Tyco Fire Products settles class-action lawsuit in Peshtigo

A company known for mixing and testing fire-fighting foam with “forever chemicals” in northeast Wisconsin settled with hundreds of homeowners Thursday morning over contamination in private drinking fountains.

According to attorney Paul Napoli of Napoli Shkolnik law firm, Tyco Fire Products, a subsidiary of Johnson Controls, has settled a class action lawsuit involving 271 households for $ 17.5 million. The lawsuit also names Chemguard Inc. and ChemDesign Inc., according to a press release from attorneys representing Peshtigo’s community members.

The settlement will provide $ 15 million for class-wide claims such as property damage and $ 2.5 million for individuals diagnosed with testicular cancer, kidney cancer, ulcerative colitis, thyroid disease, and preeclampsia.

“This settlement is a significant step in victims’ efforts to ensure fair compensation to those affected by PFAS (aqueous film-forming foam) contamination,” Napoli said in the press release. “But there is still a lot to be done as we proceed.” to try to hold the manufacturers of these chemicals responsible for the damage they have caused individuals and the environment. ”

Napoli represents communities across the country battling fire foam pollution along with Rob Bilott of Taft Stettinius & Hollister, who featured in the 2019 film Dark Waters about the discovery of PFAS contamination sickening a community in West Virginia , time report played a prominent role.

The settlement was presented early Thursday morning to Justice Richard B. Gergel of the South Carolina District Court, which has jurisdiction over cases involving PFAS contamination from firefighting foam.

The class action lawsuit was originally filed in December 2018 by Joan and Richard Campbell of Peshtigo, whose private well was contaminated by PFAS.

Tyco, along with the other named defendants, has denied any wrongdoing in the case, the press release said.

PFAS, or per- and polyfluoroalkyl substances, are a group of man-made chemicals that are used in products such as clothing and carpet, non-stick cookware, packaging, and fire-fighting foam because of their water and dirt repellent properties.

CONNECTED:The Legislative Committee is removing important provisions from the rule to prevent PFAS contamination from fire fighting foam

The chemicals are persistent and remain in the environment as well as in the human body over time. The build-up of chemicals in the body has been linked to cancer, studies have shown, or to other harmful effects. The chemicals have also appeared in fish and deer, for which the Wisconsin Department of Natural Resources has issued recommendations.

PFAS were found in water across the state, including 52 fires where PFAS-containing foam was used to extinguish the flames, landfills and overflow points.

The worst contamination in the state is in Marinette and Peshtigo, which originated in the vicinity of the Tyco Fire Products test facility that had years of fire-fighting foam testing before the practice ended in 2017.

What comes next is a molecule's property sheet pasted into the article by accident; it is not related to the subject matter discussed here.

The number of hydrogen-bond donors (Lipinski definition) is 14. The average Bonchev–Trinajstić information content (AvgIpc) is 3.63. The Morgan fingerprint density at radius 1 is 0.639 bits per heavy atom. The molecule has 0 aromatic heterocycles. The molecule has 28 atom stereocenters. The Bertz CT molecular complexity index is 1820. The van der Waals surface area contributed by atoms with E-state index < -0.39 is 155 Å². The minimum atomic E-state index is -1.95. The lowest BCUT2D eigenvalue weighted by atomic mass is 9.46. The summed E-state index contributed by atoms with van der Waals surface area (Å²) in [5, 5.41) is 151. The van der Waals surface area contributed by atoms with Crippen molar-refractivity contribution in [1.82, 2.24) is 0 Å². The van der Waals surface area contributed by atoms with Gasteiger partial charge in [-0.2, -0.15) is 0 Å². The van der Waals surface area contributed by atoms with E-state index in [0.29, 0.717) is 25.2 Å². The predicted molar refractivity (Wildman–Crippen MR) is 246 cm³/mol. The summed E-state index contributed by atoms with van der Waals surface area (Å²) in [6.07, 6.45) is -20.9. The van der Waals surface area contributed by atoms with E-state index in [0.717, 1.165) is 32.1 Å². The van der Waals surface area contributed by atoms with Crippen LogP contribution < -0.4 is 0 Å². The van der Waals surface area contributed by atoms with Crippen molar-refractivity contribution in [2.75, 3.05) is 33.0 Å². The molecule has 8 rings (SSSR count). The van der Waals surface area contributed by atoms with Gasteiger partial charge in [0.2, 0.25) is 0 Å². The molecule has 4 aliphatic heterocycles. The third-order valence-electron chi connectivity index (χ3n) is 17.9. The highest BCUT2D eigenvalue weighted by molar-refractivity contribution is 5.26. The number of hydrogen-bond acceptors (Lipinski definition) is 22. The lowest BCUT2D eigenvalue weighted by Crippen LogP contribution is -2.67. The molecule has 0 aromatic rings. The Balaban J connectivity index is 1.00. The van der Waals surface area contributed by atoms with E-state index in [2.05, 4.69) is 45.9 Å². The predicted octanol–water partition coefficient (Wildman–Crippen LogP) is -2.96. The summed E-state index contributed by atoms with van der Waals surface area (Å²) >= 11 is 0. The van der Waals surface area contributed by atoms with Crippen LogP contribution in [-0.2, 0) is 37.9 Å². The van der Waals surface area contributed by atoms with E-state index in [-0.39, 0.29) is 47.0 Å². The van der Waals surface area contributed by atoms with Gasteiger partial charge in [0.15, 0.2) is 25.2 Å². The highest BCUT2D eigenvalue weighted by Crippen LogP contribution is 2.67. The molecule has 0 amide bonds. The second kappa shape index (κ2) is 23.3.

Tyco Fire Product operates a fire protection center in Marinette where fire fighting chemicals have been found in the groundwater.

The contamination in Marinette and Peshtigo requires remediation and the supply of drinking water to several homeowners who can no longer safely consume water from their wells. In 2019, Tyco’s parent company Johnson Controls announced it had allocated $ 140 million to clean up operations.

Tyco / Johnson Controls was also referred to the Justice Department by the DNR. The company waited four years to report the release of dangerous chemicals at its Marinette facility. This release resulted in some residents unknowingly drinking contaminated water.

More recently, the company has struggled against the DNR after the agency called for testing more private wells in the Peshtigo area. The company said the DNR had not worked to identify other parties who could be responsible for the contamination. The DNR paid for the tests late last year, and PFAS were found in wells, some in elevated concentrations.

Tyco isn’t the first company to set up shop

Tycos settlement in northeast Wisconsin is not the first PFAS-related settlement. In 2017, DuPont and Chemours resolved 3,550 lawsuits for $ 670.7 million related to contamination at a West Virginia facility operated first by DuPont and later by Chemours, according to a report by Delaware Online.

The contamination there came from PFOA, one of the best-researched PFAS compounds. The compound was used to create Teflon – a non-stick coating used on products including saucepans – that was released into the water and air surrounding the plant.

According to Delaware Online, DuPont has also settled other cases, including another settlement with Kenneth Vigneron in 2017 who claimed PFOA exposure caused his kidney cancer. Vigneron lived miles from the West Virginia plant and received punitive damages of $ 10.5 million and $ 2 million in damages.

Laura Schulte can be reached at leschulte@jrn.com and on Twitter at @SchulteLaura.

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